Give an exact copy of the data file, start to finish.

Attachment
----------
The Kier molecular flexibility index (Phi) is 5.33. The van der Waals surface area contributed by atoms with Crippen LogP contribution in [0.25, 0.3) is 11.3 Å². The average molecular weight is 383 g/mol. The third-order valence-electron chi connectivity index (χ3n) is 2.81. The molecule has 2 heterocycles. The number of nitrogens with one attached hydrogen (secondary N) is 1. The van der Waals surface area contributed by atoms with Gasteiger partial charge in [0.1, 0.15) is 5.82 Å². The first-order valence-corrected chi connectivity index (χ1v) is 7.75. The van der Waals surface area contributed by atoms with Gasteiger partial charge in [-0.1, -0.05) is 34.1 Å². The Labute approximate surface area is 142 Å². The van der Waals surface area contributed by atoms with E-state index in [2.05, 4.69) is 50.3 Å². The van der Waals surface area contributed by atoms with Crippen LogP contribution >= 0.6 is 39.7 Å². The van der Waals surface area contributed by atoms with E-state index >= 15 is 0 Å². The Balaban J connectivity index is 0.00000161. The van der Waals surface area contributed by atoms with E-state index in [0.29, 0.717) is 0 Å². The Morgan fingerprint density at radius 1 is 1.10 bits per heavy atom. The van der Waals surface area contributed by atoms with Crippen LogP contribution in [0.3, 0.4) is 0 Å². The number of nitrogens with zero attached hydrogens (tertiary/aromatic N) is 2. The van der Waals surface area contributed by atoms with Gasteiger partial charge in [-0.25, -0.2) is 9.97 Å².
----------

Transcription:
The Kier molecular flexibility index (Phi) is 5.33. The van der Waals surface area contributed by atoms with Crippen LogP contribution in [0.25, 0.3) is 11.3 Å². The average molecular weight is 383 g/mol. The third-order valence-electron chi connectivity index (χ3n) is 2.81. The molecule has 2 heterocycles. The number of nitrogens with one attached hydrogen (secondary N) is 1. The van der Waals surface area contributed by atoms with Gasteiger partial charge in [0.1, 0.15) is 5.82 Å². The first-order valence-corrected chi connectivity index (χ1v) is 7.75. The van der Waals surface area contributed by atoms with Gasteiger partial charge in [-0.1, -0.05) is 34.1 Å². The Labute approximate surface area is 142 Å². The van der Waals surface area contributed by atoms with E-state index in [2.05, 4.69) is 50.3 Å². The van der Waals surface area contributed by atoms with Crippen LogP contribution >= 0.6 is 39.7 Å². The van der Waals surface area contributed by atoms with E-state index >= 15 is 0 Å². The Balaban J connectivity index is 0.00000161. The van der Waals surface area contributed by atoms with E-state index in [0.29, 0.717) is 0 Å². The Morgan fingerprint density at radius 1 is 1.10 bits per heavy atom. The van der Waals surface area contributed by atoms with Crippen LogP contribution in [0.3, 0.4) is 0 Å². The number of nitrogens with zero attached hydrogens (tertiary/aromatic N) is 2. The van der Waals surface area contributed by atoms with Gasteiger partial charge in [-0.25, -0.2) is 9.97 Å².